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New Exhibition Takes Visitors into Madeleine Albright's Jewelry Box
Liberty. Gijs Bakker (Netherlands), 1997. Photo by John Bigelow Taylor.
WASHINGTON, DC.- A traveling exhibition of jewelry from the personal collection of Madeleine Albright, former U.S. Secretary of State, will open at the Smithsonian Castle June 18. “Read My Pins: The Madeleine Albright Collection” features more than 200 pins, many of which Secretary Albright wore to communicate messages during her diplomatic tenure. The exhibit examines the collection for its historical significance and the expressive power of jewelry and its ability to communicate through a style and language of its own. The exhibition will be on view through Oct. 11.

When she was named the first female Secretary of State in 1997, Albright became, at that time, the highest ranking woman in the history of the U.S. government. While serving under President Bill Clinton, first as U.S. ambassador to the United Nations and then as Secretary of State, she became known for wearing pins that conveyed her views about the situation at hand.

“I found that jewelry had become part of my personal diplomatic arsenal,” Secretary Albright said. “While President George H.W. Bush had been known for saying ‘Read my lips,’ I began urging colleagues and reporters to ‘Read my pins.’”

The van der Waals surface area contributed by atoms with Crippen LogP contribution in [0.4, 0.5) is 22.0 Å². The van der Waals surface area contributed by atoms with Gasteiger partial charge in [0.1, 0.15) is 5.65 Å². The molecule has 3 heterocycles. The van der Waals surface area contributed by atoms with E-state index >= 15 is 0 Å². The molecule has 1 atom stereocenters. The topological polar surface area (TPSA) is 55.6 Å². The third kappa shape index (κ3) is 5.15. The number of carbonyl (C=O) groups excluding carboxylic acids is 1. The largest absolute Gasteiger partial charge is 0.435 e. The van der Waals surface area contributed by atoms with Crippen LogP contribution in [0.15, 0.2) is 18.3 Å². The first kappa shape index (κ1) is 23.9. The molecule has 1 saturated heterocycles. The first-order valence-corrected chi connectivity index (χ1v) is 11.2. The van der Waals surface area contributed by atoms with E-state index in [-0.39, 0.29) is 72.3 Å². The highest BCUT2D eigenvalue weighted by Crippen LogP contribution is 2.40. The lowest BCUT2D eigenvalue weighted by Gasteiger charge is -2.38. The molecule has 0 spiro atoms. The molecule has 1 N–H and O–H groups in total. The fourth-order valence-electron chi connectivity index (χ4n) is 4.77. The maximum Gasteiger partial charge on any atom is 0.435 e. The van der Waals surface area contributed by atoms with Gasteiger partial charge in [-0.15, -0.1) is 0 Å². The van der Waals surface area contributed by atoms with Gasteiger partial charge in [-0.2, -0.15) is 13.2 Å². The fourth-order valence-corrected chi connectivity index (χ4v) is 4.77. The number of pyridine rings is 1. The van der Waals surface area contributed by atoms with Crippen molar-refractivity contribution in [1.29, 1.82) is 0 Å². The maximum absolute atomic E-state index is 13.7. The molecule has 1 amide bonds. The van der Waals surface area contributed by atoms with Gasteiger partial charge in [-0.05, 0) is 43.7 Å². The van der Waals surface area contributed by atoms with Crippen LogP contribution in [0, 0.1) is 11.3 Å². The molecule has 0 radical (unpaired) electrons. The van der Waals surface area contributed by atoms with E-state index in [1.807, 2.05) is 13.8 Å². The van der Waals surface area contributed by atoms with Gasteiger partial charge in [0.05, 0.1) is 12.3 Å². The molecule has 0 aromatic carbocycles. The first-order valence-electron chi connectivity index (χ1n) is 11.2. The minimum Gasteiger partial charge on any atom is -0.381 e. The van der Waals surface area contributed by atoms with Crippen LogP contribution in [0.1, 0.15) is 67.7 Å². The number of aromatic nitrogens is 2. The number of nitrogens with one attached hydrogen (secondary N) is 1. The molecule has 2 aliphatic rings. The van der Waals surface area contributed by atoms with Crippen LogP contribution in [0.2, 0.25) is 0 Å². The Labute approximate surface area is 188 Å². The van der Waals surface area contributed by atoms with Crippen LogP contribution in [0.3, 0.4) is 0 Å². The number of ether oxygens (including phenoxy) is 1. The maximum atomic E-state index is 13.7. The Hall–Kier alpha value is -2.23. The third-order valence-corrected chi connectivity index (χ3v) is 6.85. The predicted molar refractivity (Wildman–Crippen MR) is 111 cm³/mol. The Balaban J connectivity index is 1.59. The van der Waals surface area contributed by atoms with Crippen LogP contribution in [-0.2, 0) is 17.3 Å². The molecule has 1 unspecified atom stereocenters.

The exhibition accompanies Secretary Albright’s latest book, Read My Pins: Stories from a Diplomat’s Jewel Box (2009; HarperCollins). The exhibition and the book explore the stories behind the pins and their historical and artistic significance.

A highlight of the exhibition includes a brooch that began Albright’s use of pins as a diplomatic tool. After Saddam Hussein’s press referred to her as an “unparalleled serpent,” she wore a golden snake brooch pinned to her suit for her next meeting on Iraq. The exhibition features the famous snake brooch among many other pins with similar stories—some associated with important world events, others gifts from international leaders or valued friends. In addition, the exhibition showcases a group of Americana pins that are at the center of Secretary Albright’s collection. One pin made for her is a silver brooch that shows the head of Lady Liberty with two watch faces for eyes, one of which is upside down—allowing both her and her visitor to see when it is time for an appointment to end. As demonstrated in this clever work, the exhibit also explores Secretary Albright’s ongoing impact on the field of jewelry design and collecting.

“Read My Pins: The Madeleine Albright Collection” was organized by the Museum of Arts and Design in New York. The exhibition was on view at the William J. Clinton Presidential Center in Little Rock, Ark.

Washington | Smithsonian Castle | Madeleine Albright |




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